Faster, higher, and stronger – but no less sexist

From the “emailed to me by my sister with the subject line ‘I can’t believe this is even being discussed’” files…

Australian swimmer Leisel Jones qualified for her first Olympics when she was fourteen years old. Fourteen. She was in ninth grade. She was a phenom, a prodigy, and she won two silver medals at those Games. She now has three Olympic golds, four Olympic silvers, and a bronze medal just for funsies.

She also owns a few world records. Now, at twenty-six, she’s qualified for her fourth Olympics, the most of any Australian swimmer in Olympic history. She’s arguably one of the best women breaststrokers the world has ever seen.


Sure, we could talk about her London medal chances, or about how much she’s matured since she was thrust into the limelight when most girls her age were busy picking their favourite Backstreet Boy. We could talk about how hard the life of an Olympic swimmer is, and what an enormous level of commitment it takes to qualify for the Olympics a record four times. Instead, we’re talking about her weight, thanks to Melbourne’s Herald Sun, which decided to publish “then and now” photos suggesting that Jones has gained weight.

Luckily, lots of her teammates have come to her defence, saying that her weight is unchanged, or that it’s fine just the way it is. And people outside the swimming community – other athletes, feminists, mental health advocates, and so on – are rightfully pissed at the Herald Sun’s move.

The Olympics are such a remarkable time for so many reasons. They’re remarkable because for a few short weeks, we put aside politics, or at least pretend to while we express our political animosities and anxieties in different ways. They’re remarkable because every Games, something happens to inspire and awe us: Kerri Strug, Eric Moussambani, the 1988 Jamaican bobsled team. And they’re remarkable because they give us moments like this: powerful reminders that sexism doesn’t suddenly evaporate because we’re all feeling warm and fuzzy and inspired and united by the spirit of competition and all that jazz.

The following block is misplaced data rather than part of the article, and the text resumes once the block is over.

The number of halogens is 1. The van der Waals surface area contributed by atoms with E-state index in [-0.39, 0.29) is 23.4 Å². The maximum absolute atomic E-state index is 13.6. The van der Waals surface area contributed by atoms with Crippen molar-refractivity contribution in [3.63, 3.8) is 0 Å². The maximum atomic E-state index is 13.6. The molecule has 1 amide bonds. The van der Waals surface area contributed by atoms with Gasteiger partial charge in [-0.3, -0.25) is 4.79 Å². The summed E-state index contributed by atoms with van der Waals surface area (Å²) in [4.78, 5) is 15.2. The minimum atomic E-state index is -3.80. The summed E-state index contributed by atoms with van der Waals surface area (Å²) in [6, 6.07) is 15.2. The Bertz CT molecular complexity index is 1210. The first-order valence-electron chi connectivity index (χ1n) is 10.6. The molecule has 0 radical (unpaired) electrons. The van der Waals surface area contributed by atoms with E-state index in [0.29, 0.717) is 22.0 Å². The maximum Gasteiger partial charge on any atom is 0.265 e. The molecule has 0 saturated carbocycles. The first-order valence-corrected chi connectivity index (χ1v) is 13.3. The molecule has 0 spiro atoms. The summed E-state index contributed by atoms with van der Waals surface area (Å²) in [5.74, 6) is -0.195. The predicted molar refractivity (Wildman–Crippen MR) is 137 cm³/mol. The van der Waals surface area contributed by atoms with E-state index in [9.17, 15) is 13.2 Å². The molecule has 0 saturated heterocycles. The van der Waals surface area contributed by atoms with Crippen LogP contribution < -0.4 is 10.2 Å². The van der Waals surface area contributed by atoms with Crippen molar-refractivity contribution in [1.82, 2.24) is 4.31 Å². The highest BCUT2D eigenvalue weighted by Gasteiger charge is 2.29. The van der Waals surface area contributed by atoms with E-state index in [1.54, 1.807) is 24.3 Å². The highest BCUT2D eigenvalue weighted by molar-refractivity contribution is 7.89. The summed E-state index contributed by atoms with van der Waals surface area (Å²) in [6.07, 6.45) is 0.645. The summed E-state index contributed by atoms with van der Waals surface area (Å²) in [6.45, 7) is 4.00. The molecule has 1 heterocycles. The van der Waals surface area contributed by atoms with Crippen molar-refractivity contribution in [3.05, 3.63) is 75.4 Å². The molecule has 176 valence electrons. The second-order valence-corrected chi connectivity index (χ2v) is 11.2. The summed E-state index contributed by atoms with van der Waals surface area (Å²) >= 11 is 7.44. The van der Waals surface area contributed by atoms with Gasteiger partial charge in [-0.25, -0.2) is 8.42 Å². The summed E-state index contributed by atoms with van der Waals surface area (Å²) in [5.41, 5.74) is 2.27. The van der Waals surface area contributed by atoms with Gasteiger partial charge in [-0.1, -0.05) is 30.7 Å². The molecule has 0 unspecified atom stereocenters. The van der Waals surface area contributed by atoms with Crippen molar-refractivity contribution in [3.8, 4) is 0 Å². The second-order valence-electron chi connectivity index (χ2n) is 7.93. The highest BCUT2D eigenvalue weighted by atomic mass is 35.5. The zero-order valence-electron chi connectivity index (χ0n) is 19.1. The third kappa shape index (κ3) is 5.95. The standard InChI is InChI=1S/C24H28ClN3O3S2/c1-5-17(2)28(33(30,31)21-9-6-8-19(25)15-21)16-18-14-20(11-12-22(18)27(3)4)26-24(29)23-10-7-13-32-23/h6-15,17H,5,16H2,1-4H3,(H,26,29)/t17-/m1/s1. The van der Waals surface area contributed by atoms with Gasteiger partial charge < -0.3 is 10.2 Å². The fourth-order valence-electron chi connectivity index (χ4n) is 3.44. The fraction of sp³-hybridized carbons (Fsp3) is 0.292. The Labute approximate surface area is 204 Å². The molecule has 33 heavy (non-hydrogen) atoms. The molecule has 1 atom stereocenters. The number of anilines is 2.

What’s happening to Leisel Jones right now is an important reminder that no matter how accomplished a woman is, no matter how talented, how skilled, how strong, how tenacious, how gutsy, she is not exempt from the rules of modern femininity. Not even during the Olympic Games. She has to be skinny and beautiful before she can be recognized for being any of those other things, and if she isn’t skinny and beautiful, we’ll ignore her guts and tenacity and talent and dedication and waste our time debating whether or not she’s gained weight during the twelve years she’s been in the public eye.

What I’m saying is, the Olympic Games are a remarkable period during which we like to tell ourselves  it is not business as usual. And in some  ways, I suppose, it isn’t. But this is not one of them. If you’re a woman Olympian, it is entirely business as usual: you’re a sexual object first, and an athlete second. Thanks to the Herald Sun for reminding us of that before any of us gets too swept up in Olympic fever and imagines for a moment that we can suspend sexism for a few short weeks in August.


h/t Claire, the aforementioned sister tipster, herself a gutsy and tenacious swimmer

New York, NY

Chloe Angyal is a journalist and scholar of popular culture from Sydney, Australia. She joined the Feministing team in 2009. Her writing about politics and popular culture has been published in The Atlantic, The Guardian, New York magazine, Reuters, The LA Times and many other outlets in the US, Australia, UK, and France. She makes regular appearances on radio and television in the US and Australia. She has an AB in Sociology from Princeton University and a PhD in Arts and Media from the University of New South Wales. Her academic work focuses on Hollywood romantic comedies; her doctoral thesis was about how the genre depicts gender, sex, and power, and grew out of a series she wrote for Feministing, the Feministing Rom Com Review. Chloe is a Senior Facilitator at The OpEd Project and a Senior Advisor to The Harry Potter Alliance. You can read more of her writing at

Chloe Angyal is a journalist and scholar of popular culture from Sydney, Australia.

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